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By Jenny Goldsberry
After 19 Republican Senators, including Minority Leader Mitch McConnell (R-KY), voted to pass President Biden’s infrastructure bill Tuesday, inflation is nearing record highs. While this bill contributed it the US dollar’s rise, experts also credit the most recent jobs report.
The Senate passed the bill 69 to 30. They included Republican Sens. Roy Blunt (R-MO), Richard Burr (R-NC) Bill Cassidy (R-LA), Shelley Moore Capito (R-WV), Susan Collins (R-ME), Kevin Cramer (R-ND) Mike Crapo (R-ID), Deb Fischer (R-NE), Lindsey Graham (R-SC), Chuck Grassley (R-IA), John Hoeven (R-ND), Lisa Murkowski (R-AL), Rob Portman (R-OH), Jim Risch (R-ID), Mitt Romney (R-UT), Dan Sullivan (R-AL), Thom Tillis (R-NC) and Roger Wicker (R-MS).
Head of G10 FX research at Credit Agricole Valentin Marinov spoke with Reuters about the result of the bill.
“The stronger than expected non-farm payrolls report on Friday boosted the dollar across the board as it seemingly helped the Fed move closer to QE (quantitative easing) taper and policy normalization,” Marinov told them. “In addition, the U.S. Senate has passed President Biden’s infrastructure package and thus boosted market expectations of growing U.S. Treasury issuance at a time when the Fed is expected to announce their intention to reduce their U.S. Treasury buying.”
As a result, US consumer prices also increased by 5.4%. They were expected to rise, but by 5.3% only. Prices haven’t been this high since August 2008.
Meanwhile, the Japanese yen, Chinese yuan and Korean won are moving in the opposite direction. All have been on the decrease for weeks now.
You can follow Jenny Goldsberry on Twitter @jennyjournalism.
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Massachusetts Democrat Mayor wants to end ‘right-to-shelter’ law amidst migrant crisis
More Democrat leaders from non-border states are wising up to the immigration crisis our nation faces. Woburn mayor Scott Galvin, of the progressive state of Massachusetts, is hoping that lawmakers will overturn a 40-year-old law because the reality of being “bleeding heart liberals” is resulting in the demise of his town.
The 40-year-old “right-to-shelter” law has got to go, says mayor Galvin, because of the immense strain the thousands of migrant families are putting on the area’s residents. By Friday, there were about 150 families living in the city’s hotels, an “unsustainable” arrangement for his 40,000 constituents.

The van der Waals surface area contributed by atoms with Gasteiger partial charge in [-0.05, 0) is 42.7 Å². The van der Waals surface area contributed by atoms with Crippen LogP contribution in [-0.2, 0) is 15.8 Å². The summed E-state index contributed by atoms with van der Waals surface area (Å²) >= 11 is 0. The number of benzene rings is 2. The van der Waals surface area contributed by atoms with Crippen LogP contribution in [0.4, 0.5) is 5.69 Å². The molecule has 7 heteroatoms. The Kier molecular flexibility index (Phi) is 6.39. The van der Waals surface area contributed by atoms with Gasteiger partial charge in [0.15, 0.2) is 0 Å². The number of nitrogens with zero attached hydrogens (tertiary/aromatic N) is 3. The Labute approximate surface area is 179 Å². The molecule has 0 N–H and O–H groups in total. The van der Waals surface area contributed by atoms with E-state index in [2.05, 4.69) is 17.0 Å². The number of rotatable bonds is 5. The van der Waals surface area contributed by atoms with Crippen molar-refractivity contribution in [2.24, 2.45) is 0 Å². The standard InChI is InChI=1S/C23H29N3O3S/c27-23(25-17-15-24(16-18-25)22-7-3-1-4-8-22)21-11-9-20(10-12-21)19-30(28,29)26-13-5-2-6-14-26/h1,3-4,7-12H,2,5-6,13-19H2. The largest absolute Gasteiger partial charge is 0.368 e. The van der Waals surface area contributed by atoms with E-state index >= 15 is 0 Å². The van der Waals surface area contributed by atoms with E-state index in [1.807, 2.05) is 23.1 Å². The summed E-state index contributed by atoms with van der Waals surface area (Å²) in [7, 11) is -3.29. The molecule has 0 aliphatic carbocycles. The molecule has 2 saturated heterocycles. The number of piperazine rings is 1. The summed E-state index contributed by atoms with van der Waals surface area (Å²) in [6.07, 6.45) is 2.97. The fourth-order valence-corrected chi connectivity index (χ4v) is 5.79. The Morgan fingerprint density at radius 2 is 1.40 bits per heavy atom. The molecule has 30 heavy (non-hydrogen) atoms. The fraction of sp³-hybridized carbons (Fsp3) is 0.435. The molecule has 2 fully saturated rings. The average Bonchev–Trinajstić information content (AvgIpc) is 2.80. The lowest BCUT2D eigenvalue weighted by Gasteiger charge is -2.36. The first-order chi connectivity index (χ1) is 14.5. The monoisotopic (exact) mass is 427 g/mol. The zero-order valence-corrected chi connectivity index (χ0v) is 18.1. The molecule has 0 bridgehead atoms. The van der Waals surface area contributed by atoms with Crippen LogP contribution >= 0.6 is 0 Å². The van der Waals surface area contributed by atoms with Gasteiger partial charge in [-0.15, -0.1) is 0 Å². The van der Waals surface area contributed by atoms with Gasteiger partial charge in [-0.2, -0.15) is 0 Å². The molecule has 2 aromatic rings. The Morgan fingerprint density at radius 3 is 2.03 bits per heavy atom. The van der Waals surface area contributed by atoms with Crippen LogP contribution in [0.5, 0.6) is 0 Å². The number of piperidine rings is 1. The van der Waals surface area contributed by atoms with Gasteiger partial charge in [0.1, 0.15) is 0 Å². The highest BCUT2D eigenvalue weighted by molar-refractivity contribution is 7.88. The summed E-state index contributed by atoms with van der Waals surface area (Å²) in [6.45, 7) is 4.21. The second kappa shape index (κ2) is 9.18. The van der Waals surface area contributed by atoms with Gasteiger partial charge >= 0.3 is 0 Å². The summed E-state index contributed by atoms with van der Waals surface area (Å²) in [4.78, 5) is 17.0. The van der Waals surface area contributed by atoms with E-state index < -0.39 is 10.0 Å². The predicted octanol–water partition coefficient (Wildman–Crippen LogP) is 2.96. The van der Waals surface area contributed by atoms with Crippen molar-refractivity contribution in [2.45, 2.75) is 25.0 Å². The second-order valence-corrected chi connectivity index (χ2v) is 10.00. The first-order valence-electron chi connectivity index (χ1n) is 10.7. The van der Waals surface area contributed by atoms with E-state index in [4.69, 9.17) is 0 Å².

Galvin told the New York Times the right-to-shelter law, which only exists in Massachusetts, was “passed at a different time, and was not meant to cover what we’re seeing now.”
National Review reports:
Under the 1983 right-to-shelter law, Massachusetts officials are legally required to offer housing to any homeless families seeking shelter in the state. The law now covers a rising influx of migrant families, although individuals are not covered under its provisions.
“We’re going above and beyond, while some communities around us are not being impacted, and we don’t have endless capacity in our schools,” said Galvin. “The benefits that are bestowed on migrants make the state a very attractive destination, and without some changes, this challenge is not going to abate.”
Massachusetts Democrat Governor Maura Healey already declared a state of emergency on August 8th, requesting help from the federal government. On August 31, Healey activated up to 250 Massachusetts National Guard members to assist the more than 6,000 migrant families already in the state’s shelter system.
Approximately 6,300 families are living in emergency shelters and hotels across the state, up roughly 50 percent from the year prior. The cost for such accommodations for all the migrants is approximately $45 million per month, National Review reports.
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